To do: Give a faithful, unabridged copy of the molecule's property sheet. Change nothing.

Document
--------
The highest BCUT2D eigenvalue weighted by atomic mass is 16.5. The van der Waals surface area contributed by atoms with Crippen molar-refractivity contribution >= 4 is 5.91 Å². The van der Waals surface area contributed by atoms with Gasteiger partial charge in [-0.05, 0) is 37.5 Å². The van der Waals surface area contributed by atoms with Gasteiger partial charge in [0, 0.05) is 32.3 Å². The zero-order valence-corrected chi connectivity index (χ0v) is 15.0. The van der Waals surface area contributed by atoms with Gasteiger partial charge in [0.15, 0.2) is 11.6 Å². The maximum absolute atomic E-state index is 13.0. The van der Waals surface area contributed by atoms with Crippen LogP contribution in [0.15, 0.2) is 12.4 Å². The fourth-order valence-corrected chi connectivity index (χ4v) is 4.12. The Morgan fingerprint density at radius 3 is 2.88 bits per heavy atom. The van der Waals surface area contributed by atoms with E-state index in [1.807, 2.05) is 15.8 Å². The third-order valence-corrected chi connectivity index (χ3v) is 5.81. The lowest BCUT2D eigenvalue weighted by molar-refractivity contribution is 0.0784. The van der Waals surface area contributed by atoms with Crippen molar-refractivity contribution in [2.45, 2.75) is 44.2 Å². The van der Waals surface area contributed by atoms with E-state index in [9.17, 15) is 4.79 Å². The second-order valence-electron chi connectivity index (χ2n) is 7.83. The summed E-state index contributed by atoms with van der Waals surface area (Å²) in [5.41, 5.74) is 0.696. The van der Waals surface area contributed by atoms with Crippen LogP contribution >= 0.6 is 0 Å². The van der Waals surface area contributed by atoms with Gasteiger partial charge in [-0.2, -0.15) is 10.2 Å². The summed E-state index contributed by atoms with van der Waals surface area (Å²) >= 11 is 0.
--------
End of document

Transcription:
The highest BCUT2D eigenvalue weighted by atomic mass is 16.5. The van der Waals surface area contributed by atoms with Crippen molar-refractivity contribution >= 4 is 5.91 Å². The van der Waals surface area contributed by atoms with Gasteiger partial charge in [-0.05, 0) is 37.5 Å². The van der Waals surface area contributed by atoms with Gasteiger partial charge in [0, 0.05) is 32.3 Å². The zero-order valence-corrected chi connectivity index (χ0v) is 15.0. The van der Waals surface area contributed by atoms with Gasteiger partial charge in [0.15, 0.2) is 11.6 Å². The maximum absolute atomic E-state index is 13.0. The van der Waals surface area contributed by atoms with Crippen LogP contribution in [0.15, 0.2) is 12.4 Å². The fourth-order valence-corrected chi connectivity index (χ4v) is 4.12. The Morgan fingerprint density at radius 3 is 2.88 bits per heavy atom. The van der Waals surface area contributed by atoms with E-state index in [1.807, 2.05) is 15.8 Å². The third-order valence-corrected chi connectivity index (χ3v) is 5.81. The lowest BCUT2D eigenvalue weighted by molar-refractivity contribution is 0.0784. The van der Waals surface area contributed by atoms with Crippen molar-refractivity contribution in [2.45, 2.75) is 44.2 Å². The van der Waals surface area contributed by atoms with E-state index in [9.17, 15) is 4.79 Å². The second-order valence-electron chi connectivity index (χ2n) is 7.83. The summed E-state index contributed by atoms with van der Waals surface area (Å²) in [5.41, 5.74) is 0.696. The van der Waals surface area contributed by atoms with Crippen LogP contribution >= 0.6 is 0 Å². The van der Waals surface area contributed by atoms with Gasteiger partial charge in [-0.2, -0.15) is 10.2 Å². The summed E-state index contributed by atoms with van der Waals surface area (Å²) >= 11 is 0.